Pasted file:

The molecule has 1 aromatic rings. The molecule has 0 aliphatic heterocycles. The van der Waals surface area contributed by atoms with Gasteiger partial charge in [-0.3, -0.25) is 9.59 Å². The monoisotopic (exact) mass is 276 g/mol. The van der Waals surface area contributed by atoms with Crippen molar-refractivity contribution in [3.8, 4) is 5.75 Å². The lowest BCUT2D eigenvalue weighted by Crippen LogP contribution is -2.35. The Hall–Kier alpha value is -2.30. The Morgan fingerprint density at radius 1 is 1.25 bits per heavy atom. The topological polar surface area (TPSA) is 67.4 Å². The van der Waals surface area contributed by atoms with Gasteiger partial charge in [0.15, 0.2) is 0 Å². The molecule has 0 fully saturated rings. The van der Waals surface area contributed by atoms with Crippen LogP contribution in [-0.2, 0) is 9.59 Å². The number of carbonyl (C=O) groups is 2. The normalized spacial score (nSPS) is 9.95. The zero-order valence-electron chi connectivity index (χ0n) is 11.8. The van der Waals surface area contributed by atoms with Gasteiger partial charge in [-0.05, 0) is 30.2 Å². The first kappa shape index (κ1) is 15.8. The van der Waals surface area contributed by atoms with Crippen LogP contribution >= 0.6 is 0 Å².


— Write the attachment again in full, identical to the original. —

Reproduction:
The molecule has 1 aromatic rings. The molecule has 0 aliphatic heterocycles. The van der Waals surface area contributed by atoms with Gasteiger partial charge in [-0.3, -0.25) is 9.59 Å². The monoisotopic (exact) mass is 276 g/mol. The van der Waals surface area contributed by atoms with Crippen molar-refractivity contribution in [3.8, 4) is 5.75 Å². The lowest BCUT2D eigenvalue weighted by Crippen LogP contribution is -2.35. The Hall–Kier alpha value is -2.30. The Morgan fingerprint density at radius 1 is 1.25 bits per heavy atom. The topological polar surface area (TPSA) is 67.4 Å². The van der Waals surface area contributed by atoms with Gasteiger partial charge in [0.15, 0.2) is 0 Å². The molecule has 0 fully saturated rings. The van der Waals surface area contributed by atoms with Crippen LogP contribution in [-0.2, 0) is 9.59 Å². The number of carbonyl (C=O) groups is 2. The normalized spacial score (nSPS) is 9.95. The zero-order valence-electron chi connectivity index (χ0n) is 11.8. The van der Waals surface area contributed by atoms with Gasteiger partial charge in [-0.05, 0) is 30.2 Å². The first kappa shape index (κ1) is 15.8. The van der Waals surface area contributed by atoms with Crippen LogP contribution >= 0.6 is 0 Å².